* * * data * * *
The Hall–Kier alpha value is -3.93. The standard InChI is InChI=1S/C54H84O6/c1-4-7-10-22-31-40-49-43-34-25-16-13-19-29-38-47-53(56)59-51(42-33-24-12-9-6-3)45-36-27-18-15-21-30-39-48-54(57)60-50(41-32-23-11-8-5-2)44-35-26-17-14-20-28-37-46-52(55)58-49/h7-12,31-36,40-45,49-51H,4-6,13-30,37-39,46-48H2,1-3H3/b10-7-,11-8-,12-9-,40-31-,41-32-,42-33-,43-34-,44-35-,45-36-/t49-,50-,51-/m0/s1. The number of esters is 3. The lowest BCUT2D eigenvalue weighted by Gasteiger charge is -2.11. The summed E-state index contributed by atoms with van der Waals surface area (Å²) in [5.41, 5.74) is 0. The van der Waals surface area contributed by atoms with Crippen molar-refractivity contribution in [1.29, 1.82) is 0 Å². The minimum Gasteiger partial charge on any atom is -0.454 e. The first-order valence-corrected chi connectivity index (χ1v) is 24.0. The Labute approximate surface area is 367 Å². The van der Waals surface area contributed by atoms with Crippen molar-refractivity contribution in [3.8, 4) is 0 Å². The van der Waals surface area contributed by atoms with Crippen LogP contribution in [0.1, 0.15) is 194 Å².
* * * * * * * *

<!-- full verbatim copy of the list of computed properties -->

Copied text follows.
The Hall–Kier alpha value is -3.93. The standard InChI is InChI=1S/C54H84O6/c1-4-7-10-22-31-40-49-43-34-25-16-13-19-29-38-47-53(56)59-51(42-33-24-12-9-6-3)45-36-27-18-15-21-30-39-48-54(57)60-50(41-32-23-11-8-5-2)44-35-26-17-14-20-28-37-46-52(55)58-49/h7-12,31-36,40-45,49-51H,4-6,13-30,37-39,46-48H2,1-3H3/b10-7-,11-8-,12-9-,40-31-,41-32-,42-33-,43-34-,44-35-,45-36-/t49-,50-,51-/m0/s1. The number of esters is 3. The lowest BCUT2D eigenvalue weighted by Gasteiger charge is -2.11. The summed E-state index contributed by atoms with van der Waals surface area (Å²) in [5.41, 5.74) is 0. The van der Waals surface area contributed by atoms with Crippen molar-refractivity contribution in [1.29, 1.82) is 0 Å². The minimum Gasteiger partial charge on any atom is -0.454 e. The first-order valence-corrected chi connectivity index (χ1v) is 24.0. The Labute approximate surface area is 367 Å². The van der Waals surface area contributed by atoms with Crippen molar-refractivity contribution in [3.8, 4) is 0 Å². The van der Waals surface area contributed by atoms with Crippen LogP contribution in [0.1, 0.15) is 194 Å².